Thinking back to my earlier post about fictional societies that value reason above all things, I realized that there's one Oz character for whom the same thing is true.
This is Tititi-Hoochoo, the Great Jinjin and Private Citizen of a country on the other side of the world from Oz. As Private Citizen, he's the only inhabitant of the land who isn't a king or queen or a servant of a monarch, so he rules over everyone else. It's one of the sort of backwards political systems of which L. Frank Baum was fond, at least in his writing.
Physically, he is a stately and handsome figure with black eyes that glow red in the center. He is described as having no heart, and hence no passion or mercy, but a large amount of reason and justice. You could argue that justice is based somewhat on compassion, and indeed it is said that no one who is innocent need fear the Jinjin. They do anyway, however, perhaps because no one ever feels they are truly innocent.
We don't actually see a whole lot of Tititi-Hoochoo's justice, aside from his deciding to remove the Nome King from his throne after the Nome tricked the protagonists of Tik-Tok of Oz into the Forbidden Tube that leads to the Jinjin's country. He decides to forgo punishing the people who fell down the Tube despite the fact they technically broke a law, as it was not their fault.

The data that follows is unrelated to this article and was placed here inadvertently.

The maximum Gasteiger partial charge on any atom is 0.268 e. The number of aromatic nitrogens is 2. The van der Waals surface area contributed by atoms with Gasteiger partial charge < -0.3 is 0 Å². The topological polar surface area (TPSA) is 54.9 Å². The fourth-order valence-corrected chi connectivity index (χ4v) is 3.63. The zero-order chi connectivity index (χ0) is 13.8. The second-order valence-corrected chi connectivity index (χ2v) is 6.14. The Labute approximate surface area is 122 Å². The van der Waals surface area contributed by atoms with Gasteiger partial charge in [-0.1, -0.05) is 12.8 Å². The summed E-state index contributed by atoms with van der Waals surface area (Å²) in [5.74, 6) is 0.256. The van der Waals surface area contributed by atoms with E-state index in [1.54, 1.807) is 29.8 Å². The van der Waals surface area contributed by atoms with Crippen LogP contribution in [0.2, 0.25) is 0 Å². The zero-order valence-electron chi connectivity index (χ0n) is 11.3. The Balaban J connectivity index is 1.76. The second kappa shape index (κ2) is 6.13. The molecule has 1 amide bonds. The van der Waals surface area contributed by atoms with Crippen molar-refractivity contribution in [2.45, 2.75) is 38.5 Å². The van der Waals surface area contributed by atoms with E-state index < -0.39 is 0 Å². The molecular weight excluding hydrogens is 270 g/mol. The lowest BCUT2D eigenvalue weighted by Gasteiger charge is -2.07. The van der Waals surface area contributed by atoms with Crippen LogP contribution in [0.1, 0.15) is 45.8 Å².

Another thing we learn about Tititi-Hoochoo is that, being a Private Citizen himself, he favors workers in lower positions. He invites Tik-Tok, who is then serving as the only private soldier in the Army of Oogaboo, to share his throne with him.
When he reappears in Phyllis Ann Karr's Gardener's Boy, his favorite is the gardener's assistant Grewl, formerly King Krewl of Jinxland. I suppose that, in the Jinjin's view, this was a promotion.
The Great Jinjin also shows up in a short story by Melody Grandy, featured in her Zim Greenleaf, in which the Private Citizen agrees to let Zim give him a heart.
Overall, though, he remains a mysterious character, as someone with wisdom and reason supposedly beyond that of the authors writing about him probably should.